• Flu sometimes may last for more than a week in children.
  • Ear discharge, development into asthma and pneumonia are common complications in children.
  • Complicated pneumonia may be severe and rapidly fatal, especially if the bacterium is Staph.
  • During winter, a diagnosis of flu should be considered in all children with fever; children with fever and acute onset of respiratory illness; children with fever and exhilaration of underlying chest condition; children with pneumonia and children with fever of more than 100, with severe cough or sore throat.
  • Fever is present in over 95% of cases, often more than 39°C.
  • Cough is present in over 77% patients.
  • Nasal discharge is present in more than 78% patients.
  • Headache is present in more than 26% patients.
  • Muscle pain is present in more than 71 % patients.
  • Incubation period is 1–4 days with high transmissibility.
  • The treatment is often symptomatic.
  • Cough hygiene should be practiced.

Cough Hygiene

By Dr K K Aggarwal
Filed Under Wellness | Tagged With: , , | | Comments Off on Cough Hygiene

• When you cough or sneeze, you tend to expel out respiratory waste, which can be droplets (larger than 5 micron) or airborne droplet less than 5 micron; both have different clinical implications.

• Droplets remain suspended in the air for a limited period only and exposure of less than 3 feet is usually required for human to human transmission of droplet-borne respiratory organisms. In flu, this can be up to 6 feet. The examples of droplet infections are meningitis, influenza, rubella (German measles) etc.

• No precaution needs to be taken by a person who is 6–10 feet away from the patient but if a person is sitting or working even 3–6 feet distance, the non-coughing person should wear a simple mask.

• Airborne droplet nuclei that carry respiratory secretion smaller than 5 micron can remain suspended in the air for extended period and can cause infections to people who are standing even more than 10 feet away. The example of airborne droplet nuclei infections are TB, measles, chickenpox and SARS.

• Patients with these disease require to be placed in an isolation room and all healthcare personnel who are looking after these patients must use a safe N95 mask.

• In normal house with windows opened, there is a constant exchange of air, which prevents spread of infections but in AC setups with no air exchange, the infections can spread from one person to another.

• When sitting in an air conditioned atmosphere, the setting of the AC should be such that the same air is not circulated and fresh air is allowed to exchange. Split ACs, therefore, are more dangerous than the window ACs.

• In an office with split AC, if one employee is suffering from any of the droplet nuclei, disease can transmit infection to others. Therefore, patients with confirmed TV, measles, chickenpox and SARS should not be allowed to work in split AC atmosphere.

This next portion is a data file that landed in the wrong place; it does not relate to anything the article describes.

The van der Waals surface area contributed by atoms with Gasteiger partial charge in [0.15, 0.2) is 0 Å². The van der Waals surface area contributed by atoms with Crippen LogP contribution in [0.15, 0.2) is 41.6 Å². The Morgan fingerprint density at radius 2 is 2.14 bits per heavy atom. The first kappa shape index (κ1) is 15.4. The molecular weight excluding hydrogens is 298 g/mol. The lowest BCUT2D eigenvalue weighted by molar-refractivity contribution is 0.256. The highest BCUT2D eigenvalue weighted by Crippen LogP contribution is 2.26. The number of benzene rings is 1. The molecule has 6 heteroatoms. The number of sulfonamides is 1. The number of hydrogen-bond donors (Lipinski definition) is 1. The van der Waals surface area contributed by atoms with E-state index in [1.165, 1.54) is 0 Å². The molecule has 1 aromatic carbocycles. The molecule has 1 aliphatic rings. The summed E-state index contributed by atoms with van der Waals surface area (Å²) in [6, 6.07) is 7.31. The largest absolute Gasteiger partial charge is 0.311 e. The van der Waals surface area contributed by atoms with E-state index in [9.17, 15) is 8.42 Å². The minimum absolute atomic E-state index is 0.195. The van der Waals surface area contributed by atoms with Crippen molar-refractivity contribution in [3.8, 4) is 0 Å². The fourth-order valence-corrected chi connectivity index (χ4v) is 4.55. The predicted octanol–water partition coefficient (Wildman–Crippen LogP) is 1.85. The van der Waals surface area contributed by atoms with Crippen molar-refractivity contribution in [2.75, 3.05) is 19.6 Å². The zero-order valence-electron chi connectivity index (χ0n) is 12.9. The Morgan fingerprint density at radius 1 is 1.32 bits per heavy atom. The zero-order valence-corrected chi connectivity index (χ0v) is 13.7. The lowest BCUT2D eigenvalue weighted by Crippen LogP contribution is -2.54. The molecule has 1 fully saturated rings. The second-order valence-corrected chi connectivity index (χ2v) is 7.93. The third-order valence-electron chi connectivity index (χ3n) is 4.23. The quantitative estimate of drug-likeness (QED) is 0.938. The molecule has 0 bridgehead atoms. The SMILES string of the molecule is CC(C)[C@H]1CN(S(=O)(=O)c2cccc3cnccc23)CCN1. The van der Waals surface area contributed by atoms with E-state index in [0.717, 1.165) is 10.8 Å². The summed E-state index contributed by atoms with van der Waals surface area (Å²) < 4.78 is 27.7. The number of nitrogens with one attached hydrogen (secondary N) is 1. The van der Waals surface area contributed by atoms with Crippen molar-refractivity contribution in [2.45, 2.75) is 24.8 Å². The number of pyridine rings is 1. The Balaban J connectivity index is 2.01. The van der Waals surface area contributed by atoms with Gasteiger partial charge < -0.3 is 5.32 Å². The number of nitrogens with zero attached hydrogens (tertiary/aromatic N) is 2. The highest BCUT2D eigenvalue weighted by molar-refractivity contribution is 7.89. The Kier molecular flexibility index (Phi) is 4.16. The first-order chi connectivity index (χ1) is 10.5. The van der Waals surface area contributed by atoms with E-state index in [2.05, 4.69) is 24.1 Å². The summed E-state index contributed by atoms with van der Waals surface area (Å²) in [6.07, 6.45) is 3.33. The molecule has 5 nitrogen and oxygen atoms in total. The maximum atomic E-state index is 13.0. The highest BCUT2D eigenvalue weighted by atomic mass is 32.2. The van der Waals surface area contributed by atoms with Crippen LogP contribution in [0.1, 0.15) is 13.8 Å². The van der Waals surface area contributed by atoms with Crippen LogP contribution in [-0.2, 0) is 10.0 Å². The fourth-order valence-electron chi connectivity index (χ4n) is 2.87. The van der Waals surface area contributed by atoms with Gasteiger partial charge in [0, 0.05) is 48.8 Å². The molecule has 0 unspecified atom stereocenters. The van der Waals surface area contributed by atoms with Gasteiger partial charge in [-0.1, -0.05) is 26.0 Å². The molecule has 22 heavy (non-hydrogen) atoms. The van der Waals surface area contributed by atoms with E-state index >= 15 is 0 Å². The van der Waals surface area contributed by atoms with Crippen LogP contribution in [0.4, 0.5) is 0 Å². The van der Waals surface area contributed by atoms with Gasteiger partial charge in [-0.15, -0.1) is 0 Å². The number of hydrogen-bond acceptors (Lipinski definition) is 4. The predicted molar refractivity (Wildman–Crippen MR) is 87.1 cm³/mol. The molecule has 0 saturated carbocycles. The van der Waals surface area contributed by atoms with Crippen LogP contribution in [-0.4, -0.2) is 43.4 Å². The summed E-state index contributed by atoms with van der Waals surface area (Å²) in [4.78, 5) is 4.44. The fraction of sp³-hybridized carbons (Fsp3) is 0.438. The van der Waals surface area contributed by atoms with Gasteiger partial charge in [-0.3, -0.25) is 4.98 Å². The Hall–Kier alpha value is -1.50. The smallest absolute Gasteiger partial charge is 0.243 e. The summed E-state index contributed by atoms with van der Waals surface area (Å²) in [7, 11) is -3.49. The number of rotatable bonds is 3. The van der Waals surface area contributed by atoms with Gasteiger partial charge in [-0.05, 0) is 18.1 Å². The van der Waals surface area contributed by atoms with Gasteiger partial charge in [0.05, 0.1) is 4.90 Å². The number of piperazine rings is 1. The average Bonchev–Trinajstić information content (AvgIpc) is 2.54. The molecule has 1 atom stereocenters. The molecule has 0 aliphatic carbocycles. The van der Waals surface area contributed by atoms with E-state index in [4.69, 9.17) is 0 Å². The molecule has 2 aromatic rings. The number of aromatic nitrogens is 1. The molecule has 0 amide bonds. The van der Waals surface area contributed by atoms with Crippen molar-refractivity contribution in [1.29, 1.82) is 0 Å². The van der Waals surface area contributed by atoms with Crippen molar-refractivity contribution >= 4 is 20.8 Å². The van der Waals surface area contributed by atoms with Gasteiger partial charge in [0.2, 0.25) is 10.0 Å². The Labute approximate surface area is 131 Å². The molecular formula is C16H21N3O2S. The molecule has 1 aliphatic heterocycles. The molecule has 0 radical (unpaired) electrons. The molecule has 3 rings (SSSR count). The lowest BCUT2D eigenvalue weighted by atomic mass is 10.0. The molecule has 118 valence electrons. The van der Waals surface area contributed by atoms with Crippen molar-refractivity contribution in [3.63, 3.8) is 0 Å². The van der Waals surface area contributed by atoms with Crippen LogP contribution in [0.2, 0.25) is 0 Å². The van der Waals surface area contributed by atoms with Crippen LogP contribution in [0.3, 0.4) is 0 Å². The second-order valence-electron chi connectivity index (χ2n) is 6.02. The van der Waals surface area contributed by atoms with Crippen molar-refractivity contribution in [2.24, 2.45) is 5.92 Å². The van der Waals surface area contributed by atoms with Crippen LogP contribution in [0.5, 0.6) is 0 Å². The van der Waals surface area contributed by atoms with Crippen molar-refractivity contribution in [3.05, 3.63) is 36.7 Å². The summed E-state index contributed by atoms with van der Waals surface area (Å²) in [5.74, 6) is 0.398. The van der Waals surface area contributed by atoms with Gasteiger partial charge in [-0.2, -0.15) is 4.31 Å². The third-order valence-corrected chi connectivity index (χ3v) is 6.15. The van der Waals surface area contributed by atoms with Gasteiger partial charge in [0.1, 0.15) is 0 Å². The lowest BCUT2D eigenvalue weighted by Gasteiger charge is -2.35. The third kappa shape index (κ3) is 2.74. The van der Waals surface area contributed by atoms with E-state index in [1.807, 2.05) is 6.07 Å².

Cough Hygiene

By Dr K K Aggarwal
Filed Under Wellness | Tagged With: , , , | | Comments Off on Cough Hygiene

  • When you cough or sneeze, you tend to expel out respiratory waste, which can be droplets (larger than 5 microns) or airborne droplet less than 5 microns; both have different implications.
  • Droplets remain suspended in the air only for a limited period and exposure of less than 3 feet is usually required for human to human transmission of droplet–borne respiratory organisms. In flu, this distance can be up to 6 feet. The examples of droplet infections are patients with meningitis, influenza, rubella (German measles) etc.
  • No precautions need to be taken by a person, who is 6–10 feet away from the patient but if a person is sitting or working even at a distance of 3–6 feet, the non–coughing person should wear simple mask.
  • In contrast, airborne droplet nuclei, which carry respiratory secretions smaller than 5 microns can remain suspended in the air for extended period and can cause infections to people who are standing even more than 10 feet away. The example of airborne droplet nuclei infections are TB, measles, chickenpox and SARS.
  • Patients with these diseases require to be placed in an isolation room and all those people who are looking after these patients must use a safe N95 mask.
  • In normal house with open windows, there is a constant exchange of air, which prevents spread of infections but in rooms with air conditioners (ACs) with no air exchange, the infections can spread from one person to another.
  • When sitting in an air conditioned atmosphere, the setting of the AC should be such that the same air is not circulated and fresh air is allowed to exchange. Split ACs, therefore, are more dangerous than the window ACs.
  • In an office with split AC installed, if one of the employees is suffering from any of the droplet nuclei disease, he/she can transmit infection to others. Therefore, patients with confirmed TB, measles, chickenpox and SARS should not be allowed to work in offices with split ACs.